An Uber acquisition of GrubHub makes all kinds of sense, but for the same reasons that it will be frowned upon by regulators (and for good reason). Then, Uber’s investment in Lime makes sense as well.
Scooter companies appear to be struggling, which is not a surprise; still, it is an excuse to re-visit assumptions around ride-sharing in comparison, and an generalizable principle about Aggregation Theory. Plus, an update on Apple versus the FBI.
California has passed a new bill, AB 5, that may have a big impact on Uber, Lyft, and other similar companies, but only if it survives court and ballot challenges. The unintended consequences could be huge.
Disney’s bundle is compelling both for Disney and also Hulu, then Huawei’s new OS doesn’t make sense commercially but does make sense geopolitically. Plus, Uber’s earnings have been unfairly represented even as they are very concerning.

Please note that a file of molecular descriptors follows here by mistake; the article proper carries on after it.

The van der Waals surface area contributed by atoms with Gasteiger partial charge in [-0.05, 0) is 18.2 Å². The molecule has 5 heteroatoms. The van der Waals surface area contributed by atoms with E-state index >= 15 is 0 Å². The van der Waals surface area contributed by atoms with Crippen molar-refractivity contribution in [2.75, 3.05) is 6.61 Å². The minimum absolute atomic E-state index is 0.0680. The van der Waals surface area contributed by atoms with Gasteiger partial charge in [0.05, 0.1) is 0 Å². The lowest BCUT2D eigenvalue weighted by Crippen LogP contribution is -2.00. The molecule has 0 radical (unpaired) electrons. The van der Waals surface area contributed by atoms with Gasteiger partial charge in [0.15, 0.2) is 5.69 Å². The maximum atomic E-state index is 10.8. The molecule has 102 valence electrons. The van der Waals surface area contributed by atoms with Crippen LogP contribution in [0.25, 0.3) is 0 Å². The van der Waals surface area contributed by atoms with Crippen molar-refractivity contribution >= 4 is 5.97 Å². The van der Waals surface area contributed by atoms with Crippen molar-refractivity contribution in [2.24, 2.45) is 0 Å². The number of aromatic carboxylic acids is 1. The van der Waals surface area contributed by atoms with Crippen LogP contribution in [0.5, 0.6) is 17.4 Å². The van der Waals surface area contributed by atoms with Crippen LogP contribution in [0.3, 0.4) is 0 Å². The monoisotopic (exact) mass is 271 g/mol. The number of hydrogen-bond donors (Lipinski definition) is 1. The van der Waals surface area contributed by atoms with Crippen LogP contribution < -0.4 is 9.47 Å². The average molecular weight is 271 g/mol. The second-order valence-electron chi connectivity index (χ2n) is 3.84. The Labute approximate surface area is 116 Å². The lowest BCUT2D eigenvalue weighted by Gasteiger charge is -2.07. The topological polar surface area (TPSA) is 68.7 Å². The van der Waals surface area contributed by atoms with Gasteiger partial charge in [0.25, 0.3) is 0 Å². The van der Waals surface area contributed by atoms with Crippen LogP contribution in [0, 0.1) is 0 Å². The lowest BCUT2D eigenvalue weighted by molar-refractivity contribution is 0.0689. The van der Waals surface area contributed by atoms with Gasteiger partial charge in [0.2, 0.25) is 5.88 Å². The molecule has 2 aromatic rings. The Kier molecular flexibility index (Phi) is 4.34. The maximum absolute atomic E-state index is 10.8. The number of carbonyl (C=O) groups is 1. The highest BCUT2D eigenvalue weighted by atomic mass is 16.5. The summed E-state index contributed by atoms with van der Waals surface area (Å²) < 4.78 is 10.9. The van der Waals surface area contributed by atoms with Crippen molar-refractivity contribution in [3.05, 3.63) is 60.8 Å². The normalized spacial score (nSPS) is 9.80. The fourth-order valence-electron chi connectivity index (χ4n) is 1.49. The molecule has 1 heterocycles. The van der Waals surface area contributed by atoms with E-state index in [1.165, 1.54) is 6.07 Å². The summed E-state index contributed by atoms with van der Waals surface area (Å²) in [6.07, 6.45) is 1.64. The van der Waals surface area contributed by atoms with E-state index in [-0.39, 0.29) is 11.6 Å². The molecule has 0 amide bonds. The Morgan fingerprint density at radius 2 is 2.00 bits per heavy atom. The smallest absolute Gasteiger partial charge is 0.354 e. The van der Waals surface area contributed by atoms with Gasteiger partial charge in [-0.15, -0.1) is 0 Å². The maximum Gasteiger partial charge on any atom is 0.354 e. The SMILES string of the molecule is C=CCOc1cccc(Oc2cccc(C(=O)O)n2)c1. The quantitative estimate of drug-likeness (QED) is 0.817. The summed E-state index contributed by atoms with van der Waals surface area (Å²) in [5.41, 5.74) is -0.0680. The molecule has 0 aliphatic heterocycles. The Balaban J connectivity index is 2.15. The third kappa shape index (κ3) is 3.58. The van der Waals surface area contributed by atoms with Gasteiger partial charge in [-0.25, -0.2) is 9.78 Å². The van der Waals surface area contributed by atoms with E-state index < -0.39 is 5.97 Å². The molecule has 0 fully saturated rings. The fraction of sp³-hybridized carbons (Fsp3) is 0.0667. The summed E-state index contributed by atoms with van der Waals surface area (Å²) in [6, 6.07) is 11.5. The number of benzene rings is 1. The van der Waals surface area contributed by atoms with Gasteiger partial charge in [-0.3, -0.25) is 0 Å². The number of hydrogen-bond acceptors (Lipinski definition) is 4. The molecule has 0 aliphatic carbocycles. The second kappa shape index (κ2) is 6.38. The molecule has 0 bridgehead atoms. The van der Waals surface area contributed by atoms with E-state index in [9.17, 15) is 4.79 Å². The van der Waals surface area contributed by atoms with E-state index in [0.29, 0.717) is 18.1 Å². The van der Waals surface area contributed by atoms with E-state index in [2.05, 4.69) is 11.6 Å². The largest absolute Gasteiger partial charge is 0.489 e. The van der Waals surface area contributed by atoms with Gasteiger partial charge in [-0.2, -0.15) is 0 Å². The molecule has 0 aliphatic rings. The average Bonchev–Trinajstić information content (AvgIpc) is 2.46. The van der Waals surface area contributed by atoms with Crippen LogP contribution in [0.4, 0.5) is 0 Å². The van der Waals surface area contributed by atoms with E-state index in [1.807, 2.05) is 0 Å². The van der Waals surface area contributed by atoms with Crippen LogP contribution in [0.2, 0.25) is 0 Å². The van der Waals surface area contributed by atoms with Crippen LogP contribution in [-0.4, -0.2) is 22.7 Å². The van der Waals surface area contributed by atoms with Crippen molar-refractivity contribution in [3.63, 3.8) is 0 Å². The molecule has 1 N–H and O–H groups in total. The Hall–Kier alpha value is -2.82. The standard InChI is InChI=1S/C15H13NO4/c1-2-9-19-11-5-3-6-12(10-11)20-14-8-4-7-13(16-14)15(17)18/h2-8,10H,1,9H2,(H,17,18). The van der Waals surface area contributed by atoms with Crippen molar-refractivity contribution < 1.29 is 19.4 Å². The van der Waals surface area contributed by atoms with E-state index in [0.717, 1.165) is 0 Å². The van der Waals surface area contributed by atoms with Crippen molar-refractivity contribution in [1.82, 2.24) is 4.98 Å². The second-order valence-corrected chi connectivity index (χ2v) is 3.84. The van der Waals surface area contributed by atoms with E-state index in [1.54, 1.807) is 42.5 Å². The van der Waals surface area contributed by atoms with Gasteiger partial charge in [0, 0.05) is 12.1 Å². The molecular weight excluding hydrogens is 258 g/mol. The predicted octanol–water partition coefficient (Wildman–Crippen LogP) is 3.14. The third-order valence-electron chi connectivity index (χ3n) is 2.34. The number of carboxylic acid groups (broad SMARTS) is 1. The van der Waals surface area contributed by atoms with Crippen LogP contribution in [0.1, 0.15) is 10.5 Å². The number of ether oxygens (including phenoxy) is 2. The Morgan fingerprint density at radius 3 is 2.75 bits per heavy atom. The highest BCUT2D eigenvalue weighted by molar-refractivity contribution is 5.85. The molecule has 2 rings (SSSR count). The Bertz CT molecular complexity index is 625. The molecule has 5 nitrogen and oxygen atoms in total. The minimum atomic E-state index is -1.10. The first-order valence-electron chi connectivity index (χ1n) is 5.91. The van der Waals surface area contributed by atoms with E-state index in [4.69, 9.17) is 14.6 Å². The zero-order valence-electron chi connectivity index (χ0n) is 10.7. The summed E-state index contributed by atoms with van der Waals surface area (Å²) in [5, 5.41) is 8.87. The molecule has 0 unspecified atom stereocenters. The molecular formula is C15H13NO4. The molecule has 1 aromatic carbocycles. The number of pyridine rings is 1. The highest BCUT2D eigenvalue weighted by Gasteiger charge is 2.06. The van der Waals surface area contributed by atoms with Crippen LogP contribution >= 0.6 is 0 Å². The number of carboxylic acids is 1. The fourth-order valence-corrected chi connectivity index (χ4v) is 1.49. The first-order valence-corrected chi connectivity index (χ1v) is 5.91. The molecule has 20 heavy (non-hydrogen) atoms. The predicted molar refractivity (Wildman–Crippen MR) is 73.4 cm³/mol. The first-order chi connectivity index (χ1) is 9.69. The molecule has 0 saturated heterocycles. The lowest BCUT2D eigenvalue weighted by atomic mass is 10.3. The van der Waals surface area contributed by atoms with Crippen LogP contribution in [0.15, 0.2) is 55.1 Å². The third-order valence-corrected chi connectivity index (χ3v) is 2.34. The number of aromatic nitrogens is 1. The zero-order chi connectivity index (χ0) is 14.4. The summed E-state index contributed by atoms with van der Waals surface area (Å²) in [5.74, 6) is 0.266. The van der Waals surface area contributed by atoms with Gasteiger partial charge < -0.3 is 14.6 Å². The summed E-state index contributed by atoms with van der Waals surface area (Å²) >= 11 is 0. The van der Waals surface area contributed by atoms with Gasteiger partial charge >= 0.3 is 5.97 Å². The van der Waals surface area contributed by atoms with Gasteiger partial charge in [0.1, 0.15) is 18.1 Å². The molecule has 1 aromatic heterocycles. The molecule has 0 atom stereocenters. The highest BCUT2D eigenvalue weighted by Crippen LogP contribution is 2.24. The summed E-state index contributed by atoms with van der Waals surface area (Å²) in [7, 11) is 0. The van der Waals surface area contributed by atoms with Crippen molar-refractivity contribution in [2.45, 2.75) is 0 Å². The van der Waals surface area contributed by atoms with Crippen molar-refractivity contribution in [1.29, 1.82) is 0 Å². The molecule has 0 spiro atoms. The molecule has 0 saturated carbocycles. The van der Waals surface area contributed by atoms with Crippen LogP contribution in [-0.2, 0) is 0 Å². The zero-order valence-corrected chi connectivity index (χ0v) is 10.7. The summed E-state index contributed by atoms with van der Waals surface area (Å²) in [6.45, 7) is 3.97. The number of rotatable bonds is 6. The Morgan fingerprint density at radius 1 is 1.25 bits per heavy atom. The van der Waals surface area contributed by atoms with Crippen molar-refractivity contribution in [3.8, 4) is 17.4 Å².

Uber’s layoffs were a necessary adjustment to a marketing strategy that made sense previously, but not today. Then, why the T-Mobile-Sprint merger should have been approved, and the secondary impacts of the decision.
What went wrong with Uber’s IPO, and why the trend to stay private longer is problematic for everyone involved.
More on why giving information to investors often helps companies, then why Luminary, a new service for podcasters, is probably not going to succeed. Building bundles is hard!
Uber’s S-1 raises more questions than it answers
Lyft’s S-1 is out, confirming some suspicions about the ride-sharing market, and raising questions about others. The big question: can Lyft get leverage on its costs, or is Uber better placed?
Aggregators succeed by being the best at doing the jobs consumers want done.